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Bianco Luno

25 August 2006

My mother openly volunteers information about my father, my biological one, for the first time. She’s sitting beside me on a plane, 30,000 feet over the state of San Luis Potosi in Mexico.

I never met him. My mother divorced him before I can remember.

It’s been maybe 30 years since I’ve spent this much time alone with my mother, away from my step-father.

My biological father was from Veracruz. He was a folk dancer, she says. They met at a dance, she was taken with him; he was 25, she 15. They married and I was born 7 years later.

He had been traveling in Houston where she grew up and her family lived. He was fair with light brown hair and blue eyes, she pointed out. (She and her family were more typically dark and Mexican-looking.)

He was an orphan, she goes on. His name was Victor Manuel Perez. He had been raised by an uncle in San Antonio. When he was two, both of his parents were killed in a car accident, leaving him and an older sister in the care of relatives.

We are on the way to a little backwater town called Ciudad Valles, a hundred miles or so west of Tampico. My father, the step one, is there in intensive care after driving off a 700 foot embankment only a few days before.

This is my mother’s second trip to Mexico in the last few weeks. She was in the car with him when it was forced off a remote mountain highway by an oncoming truck. The car turned end over end, over and over, until it came to rest in the cactus. It was raining, almost dark, and had it not been for a nearby farmer who saw the accident and called for help, they both would have died there and their bodies probably not found for a very long time. No one on the road stopped to help or even report the accident, and once off the road they were invisible to any passing traffic. My step-father was unconscious and bleeding profusely. My mother, we learned later, tore ligaments in her arm and injured her back, but miraculously that was the worst.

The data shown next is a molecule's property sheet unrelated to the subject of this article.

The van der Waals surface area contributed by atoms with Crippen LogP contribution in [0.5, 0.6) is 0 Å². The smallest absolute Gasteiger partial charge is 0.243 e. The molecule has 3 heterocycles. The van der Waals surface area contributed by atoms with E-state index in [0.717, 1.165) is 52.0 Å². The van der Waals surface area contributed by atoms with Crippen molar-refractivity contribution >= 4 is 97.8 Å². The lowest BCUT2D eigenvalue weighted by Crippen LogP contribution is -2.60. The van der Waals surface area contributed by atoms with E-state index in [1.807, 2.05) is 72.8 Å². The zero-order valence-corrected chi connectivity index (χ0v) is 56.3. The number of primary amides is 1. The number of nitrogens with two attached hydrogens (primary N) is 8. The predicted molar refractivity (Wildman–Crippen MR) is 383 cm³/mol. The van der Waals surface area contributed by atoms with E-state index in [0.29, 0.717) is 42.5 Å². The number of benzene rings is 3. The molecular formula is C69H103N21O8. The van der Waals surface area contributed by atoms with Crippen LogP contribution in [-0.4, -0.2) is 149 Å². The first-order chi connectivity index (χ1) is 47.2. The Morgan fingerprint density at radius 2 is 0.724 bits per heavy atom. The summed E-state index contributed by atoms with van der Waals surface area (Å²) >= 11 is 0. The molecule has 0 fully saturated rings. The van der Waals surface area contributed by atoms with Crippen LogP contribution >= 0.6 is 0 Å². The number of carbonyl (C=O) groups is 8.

When the car stopped rolling, she said, it was still running and started to smoke. Somehow she had the presence of mind to turn the ignition key off.

They were on a vacation car trip to visit some of my step-father’s distant relatives in central Mexico. My step-father is eighty-five. A dumb thing to do, many in the family kept repeating. But as far as we could tell, the accident had nothing to do with his age. “He should have gone without mom, at least,” they said.

I didn’t say anything. I just marveled at the strangeness and familiarity of it all. I didn’t even know the story about my real father’s parents until just now. And here my step-father just about kills himself and my mother.


I have been obsessed with Jews and being Jewish in my work as a philosopher without fully knowing why. I have a dim memory as a boy of some ribbing by older girl cousins who seemed to struggle to preserve family secrets they knew about me. They made allusive, vaguely comprehensible remarks about my “real” father. I think they whispered to me that he was a Jew.

This last mystery about him perhaps I should clear up. Perhaps. Was he a Jew? There have been several significant migrations of Sephardic, Ashkenazy and Crypto-Jews that passed through Veracruz, dating from the time of the Inquisition to the early twentieth century.

My biological father had an alcohol problem. “A nice man, but a drunk,” I think is how my mother put it. That’s why she left him.

“Nice” is not the first word that most family members would use about my step-father, but he is not a drunk.

Shortly after the accident my sister went down and whisked my mother back to Texas. My step-father, at that time, was too unstable to be moved.

But my mother wanted to be with him and we had to get him back closer to home as soon as possible, so I came down from Seattle to help with arrangements. Now I’m flying to Mexico beside my 73-year-old mother, her arm in a sling.

The accident was written up in the local Ciudad Valles newspaper. My sister showed me the front page article and the photo of my step-father, unconscious and covered in blood.


I look out the plane window. I don’t know where my grandparents, as a young couple, died. But it may have been not far from where we are going, the eastern-most slopes of the Central Mexican plateau where the coastal plain begins, and not that far from Veracruz. Maybe it was on the same road? Maybe I am a half-Jew?

I have never been inclined to drink. I have imagined that I know why people do drink, though. Instead, I have been compelled to ask questions that I pretty much know the answers to—more silent queries or pokes at the world than questions.

I don’t dance. My mother would never have met me at a dance. She might have said, “A nice man, but he thinks.”

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